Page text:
Three young boys charged with breaking into and damaging Augusta Preparatory Day School last month are prime examples of the latest trend in juvenile crime in Columbia County.
"I see them getting younger," Columbia County Juvenile Court Judge Doug Flanagan said.
The boys accused in the incident were 12, 13 and 14 years old and two were from outside of the county -- from Hephzibah and Waynesboro, Ga., Columbia County sheriff's Capt. Steve Morris said.
During the summer months, the sheriff's office usually sees a slight increase in nonviolent crimes commonly associated with juveniles, including shoplifting, criminal trespass (vandalism), larceny and entering autos, Morris said.
Numbers fluctuate from year to year, but Morris said there have been a few more of those kinds of crimes this year compared with 2009. But he said many of those might not have been committed by juveniles.
The problem of juvenile crime may seem more severe because some of the cases were more publicized than most.
"Yes, we've had some more high-profile, for lack of better words, more interesting cases (involving juveniles)," Morris said, specifically citing the vandalism of Augusta Prep. "We've had some cases that have involved extensive property damage unlike years before. As far as the total numbers are concerned, there are a few more this year."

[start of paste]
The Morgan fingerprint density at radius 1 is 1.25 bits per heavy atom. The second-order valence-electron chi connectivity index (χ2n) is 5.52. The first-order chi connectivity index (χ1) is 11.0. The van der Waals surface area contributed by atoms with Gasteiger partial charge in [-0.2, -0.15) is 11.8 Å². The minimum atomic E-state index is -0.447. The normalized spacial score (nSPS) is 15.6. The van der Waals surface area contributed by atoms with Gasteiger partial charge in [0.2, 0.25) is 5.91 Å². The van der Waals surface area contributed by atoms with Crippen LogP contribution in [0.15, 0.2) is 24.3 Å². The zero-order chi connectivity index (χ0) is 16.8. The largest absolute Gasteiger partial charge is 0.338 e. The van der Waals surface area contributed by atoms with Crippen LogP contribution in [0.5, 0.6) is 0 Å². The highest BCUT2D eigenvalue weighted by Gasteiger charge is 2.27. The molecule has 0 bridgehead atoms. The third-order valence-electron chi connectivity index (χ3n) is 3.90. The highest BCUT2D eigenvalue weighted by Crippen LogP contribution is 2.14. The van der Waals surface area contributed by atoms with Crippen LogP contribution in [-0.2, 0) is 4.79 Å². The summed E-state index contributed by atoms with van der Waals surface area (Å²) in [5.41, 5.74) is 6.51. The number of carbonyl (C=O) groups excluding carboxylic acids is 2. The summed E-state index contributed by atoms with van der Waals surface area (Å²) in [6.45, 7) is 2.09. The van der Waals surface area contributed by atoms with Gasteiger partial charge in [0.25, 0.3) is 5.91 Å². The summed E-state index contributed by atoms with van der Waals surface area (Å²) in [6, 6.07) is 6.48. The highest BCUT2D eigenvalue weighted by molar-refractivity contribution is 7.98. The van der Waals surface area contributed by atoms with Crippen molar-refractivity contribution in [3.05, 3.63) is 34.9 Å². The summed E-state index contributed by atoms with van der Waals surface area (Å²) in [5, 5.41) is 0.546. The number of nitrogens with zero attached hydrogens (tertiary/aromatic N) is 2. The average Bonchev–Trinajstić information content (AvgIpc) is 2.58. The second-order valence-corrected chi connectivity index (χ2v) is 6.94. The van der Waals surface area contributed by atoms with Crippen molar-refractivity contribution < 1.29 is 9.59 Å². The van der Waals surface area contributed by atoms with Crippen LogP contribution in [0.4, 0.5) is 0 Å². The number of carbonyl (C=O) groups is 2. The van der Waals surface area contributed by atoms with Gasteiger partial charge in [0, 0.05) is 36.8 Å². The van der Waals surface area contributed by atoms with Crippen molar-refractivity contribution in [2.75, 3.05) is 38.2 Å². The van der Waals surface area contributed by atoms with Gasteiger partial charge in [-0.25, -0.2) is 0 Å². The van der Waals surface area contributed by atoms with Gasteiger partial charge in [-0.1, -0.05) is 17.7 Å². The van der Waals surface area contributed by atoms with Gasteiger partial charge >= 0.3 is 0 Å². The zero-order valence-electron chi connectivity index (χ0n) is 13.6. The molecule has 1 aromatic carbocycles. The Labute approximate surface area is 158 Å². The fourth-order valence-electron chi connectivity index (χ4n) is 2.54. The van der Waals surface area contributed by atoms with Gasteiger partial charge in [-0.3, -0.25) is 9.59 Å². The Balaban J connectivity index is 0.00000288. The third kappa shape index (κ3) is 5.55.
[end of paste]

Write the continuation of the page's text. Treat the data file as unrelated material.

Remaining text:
In 2009, 130 juveniles ages 10-17 were charged with crimes. So far this year, 139 children in the same age range were arrested, Morris said.
But the rise in numbers isn't what is alarming, Morris said. It is who is committing the offenses.
"We've had more 13-to-14-year-old offenders (lately), substantially more," Morris said.
From January to mid-July of 2009, the sheriff's office charged six juveniles in that age range with crimes. Through mid-July this year, Morris said, 23 have been charged.
"We're looking at the ages and why we're experiencing a rather dramatic increase in the 13-to-14-year-old range," Morris said.
Flanagan said he's seen evidence of both trends in his courtroom.
"I see them getting younger," he said.
And more juvenile offenders from outside the county are appearing in his court.
"I'm getting more of my shopliftings from out of the area," Flanagan said. "We're seeing the same thing in the adult system."
Morris and Flanagan agree on one factor contributing to the younger offenders and the slight uptick in youth-related crime during the summer. "They are bored and lack parental supervision," Flanagan said.
Flanagan and his staff take a proactive approach to juvenile crime by giving presentations to all fifth-graders in the county. He warns them that as they get older, more offenses are handled in the court system as opposed to within the school or between parents.
That might be lowering the number of juvenile offenders from Columbia County, while the number of those from outside the county rises.
"I talk to all the (fifth-grade) children physically in school," Flanagan said. "Every one of them gets to see you, and I think it helps. ... I found by talking to the younger kids, that I've seen it is keeping the stats lower."
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